The Southwestern Historical Quarterly, Volume 50, July 1946 - April, 1947 Page: 11
The following text was automatically extracted from the image on this page using optical character recognition software:
Texas and the Oil Industry
The discovery of the Brenham Field in Washington County in
October, 1915, proved that production could be secured from
salt domes located some distance inland from the coast. Also
in 1915 the natural gasoline industry made its first appearance
in the state with the construction of a plant by the Clayco at
The Ranger Field, discovered in October, 1917, by Texas and
Pacific Coal Company's No. 1, the J. H. McClesky well, started
off slowly because of the disfavor with which many operators
had looked upon that general area. This apathetic attitude
changed rapidly after the completion of a few good wells, and
within less than two years the field was producing between
four and five million dollars worth of oil per month.
The years 1917 to 1920 inclusive were of outstanding impor-
tance to the oil industry of Texas. Exploratory drilling resulted
in the discovery of such areas as West Columbia, Barbers Hill,
Burkburnett town site and its northwest extension, South
Bend, Hull, and Desdemona. It also resulted in the discovery
of gas in the Panhandle. Of particular significance during
these four years, however, was the enactment of legislation
vesting broad powers in the Railroad Commission of Texas.
Senate Bill No. 68, approved February 20, 1917, declared pipe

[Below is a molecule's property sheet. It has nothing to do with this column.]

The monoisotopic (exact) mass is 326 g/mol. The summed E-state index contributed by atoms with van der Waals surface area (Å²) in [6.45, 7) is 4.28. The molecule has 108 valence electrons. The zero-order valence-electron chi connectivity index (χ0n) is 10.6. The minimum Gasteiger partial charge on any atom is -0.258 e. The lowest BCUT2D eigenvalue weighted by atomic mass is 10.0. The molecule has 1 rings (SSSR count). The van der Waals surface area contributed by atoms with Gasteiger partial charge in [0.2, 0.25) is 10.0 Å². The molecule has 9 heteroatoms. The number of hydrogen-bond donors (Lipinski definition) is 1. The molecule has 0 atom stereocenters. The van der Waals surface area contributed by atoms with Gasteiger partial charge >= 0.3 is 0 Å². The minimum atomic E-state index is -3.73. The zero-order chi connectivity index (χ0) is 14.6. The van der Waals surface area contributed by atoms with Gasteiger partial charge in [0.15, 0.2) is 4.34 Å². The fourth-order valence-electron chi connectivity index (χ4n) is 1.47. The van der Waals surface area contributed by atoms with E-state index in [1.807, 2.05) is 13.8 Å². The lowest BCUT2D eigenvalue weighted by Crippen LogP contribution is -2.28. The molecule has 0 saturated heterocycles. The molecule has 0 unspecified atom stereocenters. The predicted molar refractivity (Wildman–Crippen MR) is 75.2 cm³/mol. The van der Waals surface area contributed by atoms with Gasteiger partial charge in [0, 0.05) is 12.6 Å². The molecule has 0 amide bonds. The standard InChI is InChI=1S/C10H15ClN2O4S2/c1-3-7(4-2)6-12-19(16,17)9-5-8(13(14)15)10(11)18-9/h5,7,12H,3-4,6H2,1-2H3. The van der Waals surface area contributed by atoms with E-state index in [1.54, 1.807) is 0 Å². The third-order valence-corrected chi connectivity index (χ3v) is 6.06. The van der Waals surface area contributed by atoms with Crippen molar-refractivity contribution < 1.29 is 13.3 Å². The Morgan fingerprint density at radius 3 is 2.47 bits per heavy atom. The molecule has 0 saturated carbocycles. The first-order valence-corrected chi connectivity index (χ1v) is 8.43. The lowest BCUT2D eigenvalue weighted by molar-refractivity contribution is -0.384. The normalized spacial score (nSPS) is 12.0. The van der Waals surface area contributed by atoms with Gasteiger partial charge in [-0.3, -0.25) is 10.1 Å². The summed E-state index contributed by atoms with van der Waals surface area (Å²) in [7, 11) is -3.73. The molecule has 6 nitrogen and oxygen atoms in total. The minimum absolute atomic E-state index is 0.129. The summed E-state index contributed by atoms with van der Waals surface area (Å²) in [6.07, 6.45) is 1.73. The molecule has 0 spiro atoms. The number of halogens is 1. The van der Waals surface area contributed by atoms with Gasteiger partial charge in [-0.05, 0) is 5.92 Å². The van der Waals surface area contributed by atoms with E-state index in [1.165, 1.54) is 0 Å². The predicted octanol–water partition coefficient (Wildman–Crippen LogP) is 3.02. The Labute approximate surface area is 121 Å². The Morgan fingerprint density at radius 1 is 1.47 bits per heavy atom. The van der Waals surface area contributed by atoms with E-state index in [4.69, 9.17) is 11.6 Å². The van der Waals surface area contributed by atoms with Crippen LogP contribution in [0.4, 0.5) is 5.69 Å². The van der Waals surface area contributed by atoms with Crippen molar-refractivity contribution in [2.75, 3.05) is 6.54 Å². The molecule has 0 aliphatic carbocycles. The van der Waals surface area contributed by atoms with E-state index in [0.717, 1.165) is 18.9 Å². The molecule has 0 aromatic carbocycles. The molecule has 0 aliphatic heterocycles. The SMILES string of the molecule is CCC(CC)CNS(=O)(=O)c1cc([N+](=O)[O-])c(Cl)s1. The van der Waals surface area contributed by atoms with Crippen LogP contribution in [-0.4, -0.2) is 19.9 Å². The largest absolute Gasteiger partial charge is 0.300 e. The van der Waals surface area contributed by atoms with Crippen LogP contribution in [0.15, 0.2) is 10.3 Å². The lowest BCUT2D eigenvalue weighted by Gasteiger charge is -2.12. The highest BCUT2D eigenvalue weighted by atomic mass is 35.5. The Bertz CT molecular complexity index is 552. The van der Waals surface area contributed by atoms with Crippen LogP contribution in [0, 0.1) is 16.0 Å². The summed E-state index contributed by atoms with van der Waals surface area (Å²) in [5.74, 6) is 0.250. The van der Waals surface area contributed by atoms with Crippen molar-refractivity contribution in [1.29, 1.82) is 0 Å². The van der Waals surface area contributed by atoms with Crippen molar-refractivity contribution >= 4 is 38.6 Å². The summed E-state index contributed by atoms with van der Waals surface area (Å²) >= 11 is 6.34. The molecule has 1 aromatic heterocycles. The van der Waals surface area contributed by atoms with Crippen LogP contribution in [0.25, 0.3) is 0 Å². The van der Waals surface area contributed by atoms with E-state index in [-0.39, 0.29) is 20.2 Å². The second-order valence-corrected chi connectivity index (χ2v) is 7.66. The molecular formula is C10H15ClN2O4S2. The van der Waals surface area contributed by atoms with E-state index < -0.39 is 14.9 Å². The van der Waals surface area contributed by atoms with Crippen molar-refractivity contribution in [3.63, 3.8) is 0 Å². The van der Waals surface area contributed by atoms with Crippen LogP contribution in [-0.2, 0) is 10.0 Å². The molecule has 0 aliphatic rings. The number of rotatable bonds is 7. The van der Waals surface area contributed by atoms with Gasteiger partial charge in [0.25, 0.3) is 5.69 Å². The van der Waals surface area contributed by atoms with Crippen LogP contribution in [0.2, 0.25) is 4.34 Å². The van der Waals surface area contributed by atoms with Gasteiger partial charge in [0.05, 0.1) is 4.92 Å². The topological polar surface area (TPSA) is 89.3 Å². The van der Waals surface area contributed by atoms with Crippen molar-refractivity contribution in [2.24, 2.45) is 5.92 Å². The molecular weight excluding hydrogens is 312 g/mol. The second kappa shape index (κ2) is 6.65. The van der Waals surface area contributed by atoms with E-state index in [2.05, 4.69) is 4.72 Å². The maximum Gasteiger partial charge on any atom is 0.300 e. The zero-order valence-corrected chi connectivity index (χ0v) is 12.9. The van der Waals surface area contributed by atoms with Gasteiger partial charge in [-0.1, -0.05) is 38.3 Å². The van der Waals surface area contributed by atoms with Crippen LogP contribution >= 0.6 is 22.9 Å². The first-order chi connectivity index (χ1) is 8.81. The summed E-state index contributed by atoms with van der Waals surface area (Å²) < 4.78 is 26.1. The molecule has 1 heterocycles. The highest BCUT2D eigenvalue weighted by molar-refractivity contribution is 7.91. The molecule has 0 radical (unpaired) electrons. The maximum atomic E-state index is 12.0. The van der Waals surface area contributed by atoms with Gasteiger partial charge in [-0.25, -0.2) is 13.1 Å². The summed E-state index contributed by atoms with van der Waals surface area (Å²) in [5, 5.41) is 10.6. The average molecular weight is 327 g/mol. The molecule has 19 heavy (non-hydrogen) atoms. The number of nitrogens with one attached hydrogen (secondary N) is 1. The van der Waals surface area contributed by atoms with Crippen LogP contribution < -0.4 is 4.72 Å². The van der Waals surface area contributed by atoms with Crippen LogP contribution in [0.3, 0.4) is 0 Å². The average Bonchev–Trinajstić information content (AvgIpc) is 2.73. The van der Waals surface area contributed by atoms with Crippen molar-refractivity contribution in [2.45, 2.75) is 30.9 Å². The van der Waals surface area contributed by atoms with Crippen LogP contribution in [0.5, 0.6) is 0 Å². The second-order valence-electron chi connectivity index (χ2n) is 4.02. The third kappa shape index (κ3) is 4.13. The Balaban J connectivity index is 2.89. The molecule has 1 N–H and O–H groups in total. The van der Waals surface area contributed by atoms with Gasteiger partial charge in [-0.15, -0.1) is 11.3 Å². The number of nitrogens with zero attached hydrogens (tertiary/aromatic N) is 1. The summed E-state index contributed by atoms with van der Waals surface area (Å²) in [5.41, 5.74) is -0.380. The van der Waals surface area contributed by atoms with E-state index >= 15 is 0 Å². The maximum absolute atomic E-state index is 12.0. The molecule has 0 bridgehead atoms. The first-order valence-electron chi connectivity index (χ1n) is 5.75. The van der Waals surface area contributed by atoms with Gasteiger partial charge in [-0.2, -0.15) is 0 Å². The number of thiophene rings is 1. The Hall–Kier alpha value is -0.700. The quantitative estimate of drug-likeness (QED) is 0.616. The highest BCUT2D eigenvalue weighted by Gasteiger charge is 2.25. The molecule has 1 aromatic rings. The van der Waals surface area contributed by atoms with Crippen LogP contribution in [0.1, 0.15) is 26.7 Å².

lines to be common carriers and placed them under the super-
vision of the commission; Senate Bill No. 350, which became
effective June 18, 1919, is the fundamental conservation law
of the state; and House Bill No. 11, approved June 18, 1920,
gave the commission jurisdiction over all natural gas utilities
and appellate jurisdiction in the matter of fixing rates at which
natural gas is sold in the various municipalities of the state.
The organization of the Oil and Gas Division of the Railroad
Commission was begun on June 18, 1919, and proceeded rapidly.
The first shutdown order, suspending production and the com-
pletion of wells in the Burkburnett area, was issued on July
11, 1919; the first proration order affected the northwest ex-
tension to Burkburnett and was issued July 18, 1919; the first
rules regulating the methods of oil and natural gas conservation
were adopted July 26, 1919; and Rule 37, which is so well known
to all operators, was adopted November 26, 1919. One of the
rules laid down by the commission, early in 1920, classed a well
as a gas well if the gas production, computed at fifteen cents per
thousand cubic feet, was more valuable than the oil production,
computed at $3.00 per barrel.
Here’s what’s next.
This issue can be searched. Note: Results may vary based on the legibility of text within the document.
Citing and Sharing
Basic information for referencing this web page. We also provide extended guidance on usage rights, references, copying or embedding.
Reference the current page of this Periodical.
Texas State Historical Association. The Southwestern Historical Quarterly, Volume 50, July 1946 - April, 1947, periodical, 1947; Austin, Texas. (texashistory.unt.edu/ark:/67531/metapth101117/m1/27/: accessed March 30, 2017), University of North Texas Libraries, The Portal to Texas History, texashistory.unt.edu; crediting Texas State Historical Association.